Appropriately, the major’s survivors, led by wife Sally Walls, will open the Hut’s doors to the public Sunday from 1-4 p.m., for  visitation and personal remembrances of a man who impacted his home community and the world.

“Jim wanted to be cremated,” shared wife Sally Walls. “After his cremation, he gave me and the children the privilege of deciding what to do.

https://www.wgnsradio.com/article/47013/writer-humorist-dan-whittle-honored-

(Link above is of Historian Marty Luffman honoring Dan Whittle a few months before Dan passed away)

“Jim had a saying: ‘If it’s worth doing, it is worth a show,’” his wife noted. “Jim will be there, and he’ll love nothing better than to have his loved ones and legions of friends remember him at his beloved Omni Hut.”

Former Sewart Air Base Commander Steve Fitzhugh gave an interview back in the 1990s, explaining the military and personal friendship connection to fellow Air Force pilot Walls.

WGNS Bryan Barrett and I had the opportunity to interview former Sewart Air Force Veterans; the late Smyrna Airport Director Steve Fitzhugh (Rutherford County Sheriff’s father), Denny Taylor of Smyrna and Stan Hawn. Smyrna Issues Radio Show was helping to promote their reunion.

“At old Sewart, Jim and I were privileged to be part of the training team where air cargo troop and equipment deployment techniques were invented and refined, deployment techniques that remain in tactical use today by modern military professionals across the world,” Fitzhugh said.

On a more personal level, present-day Smyrna Airport Executive John Black quotes a “Walls-Fitzhugh legend,” born when they served together in the South Pacific.

“One of Col. Fitzhugh’s favorite stories was recounting when he and Maj. Walls shared flight duty, including lay-overs at various islands,” Black shared. “Steve liked to share that while he and most other pilots would be sharing drinks in bars and restaurants throughout the South Pacific, Maj. Walls was always found back in the kitchens…where the major learned and refined the tastes and dishes still served today at Smyrna’s statewide-famous Omni Hut.”

But, the Japanese nearly deprived Smyrna, and the world of Walls’ presence.

“Maj. Walls was on second floor of his barracks at Pearl Harbor, when he hollered down, asking a buddy about the loud noise,” former Sewart C-130 pilot J.D. Kennedy said.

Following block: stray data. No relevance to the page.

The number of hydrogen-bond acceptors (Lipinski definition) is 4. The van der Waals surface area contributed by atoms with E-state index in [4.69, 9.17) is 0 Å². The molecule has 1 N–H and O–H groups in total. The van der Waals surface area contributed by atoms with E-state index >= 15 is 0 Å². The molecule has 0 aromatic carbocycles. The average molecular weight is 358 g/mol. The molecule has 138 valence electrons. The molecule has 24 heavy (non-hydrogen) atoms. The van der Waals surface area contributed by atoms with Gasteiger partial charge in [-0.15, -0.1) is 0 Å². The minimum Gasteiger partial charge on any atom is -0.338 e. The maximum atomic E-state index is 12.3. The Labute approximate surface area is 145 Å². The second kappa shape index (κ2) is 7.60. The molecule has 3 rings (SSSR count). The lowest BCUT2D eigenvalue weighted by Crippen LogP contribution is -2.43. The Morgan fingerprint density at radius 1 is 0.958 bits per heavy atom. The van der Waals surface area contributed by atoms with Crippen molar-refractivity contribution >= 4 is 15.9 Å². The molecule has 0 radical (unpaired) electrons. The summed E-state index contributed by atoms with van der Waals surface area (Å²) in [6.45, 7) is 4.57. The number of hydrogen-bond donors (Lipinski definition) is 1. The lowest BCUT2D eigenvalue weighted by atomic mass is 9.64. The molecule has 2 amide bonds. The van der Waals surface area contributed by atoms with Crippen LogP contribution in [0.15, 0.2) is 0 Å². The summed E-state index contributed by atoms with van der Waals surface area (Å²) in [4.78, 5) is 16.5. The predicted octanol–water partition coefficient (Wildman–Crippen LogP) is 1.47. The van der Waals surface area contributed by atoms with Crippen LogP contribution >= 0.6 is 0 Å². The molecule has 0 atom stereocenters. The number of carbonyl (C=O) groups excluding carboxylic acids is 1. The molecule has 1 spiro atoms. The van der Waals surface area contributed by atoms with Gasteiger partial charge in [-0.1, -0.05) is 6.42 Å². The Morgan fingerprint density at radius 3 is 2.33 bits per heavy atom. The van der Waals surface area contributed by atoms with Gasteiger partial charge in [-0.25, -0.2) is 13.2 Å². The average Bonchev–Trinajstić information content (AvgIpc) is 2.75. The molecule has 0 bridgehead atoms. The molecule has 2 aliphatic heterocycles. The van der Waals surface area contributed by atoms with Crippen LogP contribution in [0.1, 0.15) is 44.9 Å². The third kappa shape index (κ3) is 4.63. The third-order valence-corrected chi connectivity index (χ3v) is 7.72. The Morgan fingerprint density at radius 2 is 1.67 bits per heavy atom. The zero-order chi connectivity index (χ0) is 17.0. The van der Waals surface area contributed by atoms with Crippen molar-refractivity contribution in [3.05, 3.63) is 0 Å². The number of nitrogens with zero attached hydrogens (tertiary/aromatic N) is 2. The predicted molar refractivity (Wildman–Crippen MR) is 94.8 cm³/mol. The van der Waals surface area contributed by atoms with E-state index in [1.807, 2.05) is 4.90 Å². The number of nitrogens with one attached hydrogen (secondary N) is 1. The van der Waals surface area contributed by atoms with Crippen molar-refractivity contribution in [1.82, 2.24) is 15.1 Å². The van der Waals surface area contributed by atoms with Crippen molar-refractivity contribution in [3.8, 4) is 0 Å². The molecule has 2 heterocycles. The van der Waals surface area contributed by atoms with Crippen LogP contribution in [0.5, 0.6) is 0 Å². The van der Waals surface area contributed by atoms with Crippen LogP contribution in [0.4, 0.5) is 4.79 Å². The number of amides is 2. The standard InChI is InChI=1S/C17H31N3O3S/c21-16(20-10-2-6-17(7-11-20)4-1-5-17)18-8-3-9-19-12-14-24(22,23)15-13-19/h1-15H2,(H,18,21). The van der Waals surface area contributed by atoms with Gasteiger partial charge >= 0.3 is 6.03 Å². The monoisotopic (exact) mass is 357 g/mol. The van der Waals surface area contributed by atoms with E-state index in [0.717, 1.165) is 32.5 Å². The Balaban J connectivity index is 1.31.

“The buddy didn’t know exactly what was happening on that fateful Sunday morning (Dec. 7, 1941) but hollered back at Jim,” Kennedy continued, “that ‘We don’t know what’s happening, but live ammunition is flying all around us.’”

Sally Walls picks up the story, “when bullets started hitting the barracks at Pearl Harbor, Jim hit the floor, and scooted on his backside to safety.

“After the first wave of Japanese bombers, the major left the barracks, trying to get to his plane and crew, but when the second wave returned, targeting grounded U.S. planes, they had to retreat to a  bunker, where Jim helped load and fire a .50-caliber machine gun.”

The major gave an eye-witness account of the Japanese attack: “A Japanese plane flew past me at eye-level on second floor of my barracks, so close I could see both the pilot and the machine gunners’ faces.”

In a subsequent letter to his family in Iowa, Walls wrote, “We were caught totally unprepared, but men leaped into jobs and performed in an excellent manner. If another attack, it could only mean total defeat of the Setting Sun (Japanese military).”

From Pearl Harbor, Walls was assigned to Maui, the Phillipines and various other South Pacific islands, before attending flight school in California and ultimately finishing his military career at Sewart Air Force Base in Smyrna.

At his death at age 92 on Sunday, March 4, Jim Walls is best-known locally for the food and flavors served at Omni Hut, a legendary privately owned-and-operated eatery dating back to 1960.”

I recall my late WW11 father Sgt. Sam Sparks who was stationed at Sewart Air Force Base once tell me,

“Major Walls was the best C-130 pilot I have ever saw. I witnessed him fly many times at Sewart.” 

Bob Dylan once said, “Times They Are a-Changin,’ “as we go through our day today, this December 7, 2021 let us not forgot those like Major Walls, our fathers and grandfathers who fought to give of the freedom that we have today.